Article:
The right to repair the devices consumers own is a touchy subject, but for fans of the idea in Minnesota, there’s good news.
In April of this year, both houses in the Minnesota Legislature passed right to repair language that’s part of a larger bill. It is designed to give those living within the state more repair options in general.
The Digital Fair Repair Act allows Minnesotans to choose how they get their devices repaired, whether independently, with a third-party shop, or with the manufacturer directly. And now the bill has passed.
Governor Walz signed the bill today, and the law will go into effect beginning July 1, 2024. It will apply to most consumer products produced after July 1, 2021, with a few exceptions.
The exceptions to the new bill are as follows:
- Video game consoles
- Farm equipment
- Medical devices
- Motor vehicles
- Cybersecurity tools
The bill does cover smartphones, tablets, televisions, washing machines, refrigerators, smart home devices, smart watches, electronic toys, blenders, and more. Even smart sneakers are included.
Once the bill goes into effect, manufacturers will be required to offer up various resources for people living in Minnesota. That includes the same parts, tools, and documentation that manufacturers use with their repair processes.
This offers more options for Minnesota residents and independent repair shops, as they will get the same resources. Moreover, the law dictates that manufacturers must offer these resources for free — even to folks outside Minnesota.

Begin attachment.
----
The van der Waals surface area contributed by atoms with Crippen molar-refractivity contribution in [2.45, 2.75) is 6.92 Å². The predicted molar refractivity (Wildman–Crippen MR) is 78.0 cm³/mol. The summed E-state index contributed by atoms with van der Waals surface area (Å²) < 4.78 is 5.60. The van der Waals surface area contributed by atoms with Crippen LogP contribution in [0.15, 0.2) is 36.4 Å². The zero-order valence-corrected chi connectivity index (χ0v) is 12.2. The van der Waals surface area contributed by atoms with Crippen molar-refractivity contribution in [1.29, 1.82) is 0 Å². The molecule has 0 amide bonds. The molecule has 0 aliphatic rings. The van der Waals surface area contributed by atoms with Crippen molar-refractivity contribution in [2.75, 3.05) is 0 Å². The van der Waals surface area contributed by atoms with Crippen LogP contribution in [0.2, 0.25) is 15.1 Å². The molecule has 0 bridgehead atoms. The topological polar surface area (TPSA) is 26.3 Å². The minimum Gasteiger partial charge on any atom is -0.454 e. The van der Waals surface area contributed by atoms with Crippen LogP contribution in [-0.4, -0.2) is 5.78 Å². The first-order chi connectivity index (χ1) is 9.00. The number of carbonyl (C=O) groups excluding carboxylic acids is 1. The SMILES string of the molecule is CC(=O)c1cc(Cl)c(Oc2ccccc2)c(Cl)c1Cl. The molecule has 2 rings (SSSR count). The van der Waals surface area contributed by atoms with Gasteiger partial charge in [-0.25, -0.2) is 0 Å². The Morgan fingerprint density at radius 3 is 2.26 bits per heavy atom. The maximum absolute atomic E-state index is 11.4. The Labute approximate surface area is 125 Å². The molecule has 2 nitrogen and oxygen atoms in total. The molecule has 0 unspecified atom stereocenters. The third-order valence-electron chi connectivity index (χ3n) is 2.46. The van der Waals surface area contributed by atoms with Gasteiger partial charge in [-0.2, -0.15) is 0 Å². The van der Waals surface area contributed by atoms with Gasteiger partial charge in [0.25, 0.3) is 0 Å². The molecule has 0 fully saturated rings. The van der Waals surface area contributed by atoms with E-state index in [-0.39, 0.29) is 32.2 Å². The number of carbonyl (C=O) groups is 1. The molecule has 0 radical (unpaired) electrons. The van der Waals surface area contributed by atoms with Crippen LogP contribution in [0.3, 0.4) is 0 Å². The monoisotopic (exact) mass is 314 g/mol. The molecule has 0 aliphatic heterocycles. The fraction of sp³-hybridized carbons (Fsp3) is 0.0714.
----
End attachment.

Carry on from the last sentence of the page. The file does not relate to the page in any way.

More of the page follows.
“The repair revolution arrived in Minnesota today! Now independent repair shops can compete, and everyone who wants can fix things themselves. With online documentation, people everywhere in the world— not just in Minnesota— will benefit from this. Manufacturers, get ready. Everyone else, get fixing.”
Right-to-repair efforts have also cropped up in other states to varying degrees of success. In December of last year, for instance, New York State passed a right to repair bill that many deemed “toothless.”
Compared to New York’s, Minnesota’s bill has some major differences, including business-to-business and business-to-government sales, which means schools with aging or failing laptops can get them fixed. Circuit boards are also included in the Minnesota bill, something not present in New York’s.
Apple has pushed back against the right-to-repair efforts for quite some time, citing all sorts of reasons, including safety for the consumer. However, the company launched its own Self Service Repair program for iPhones last year.
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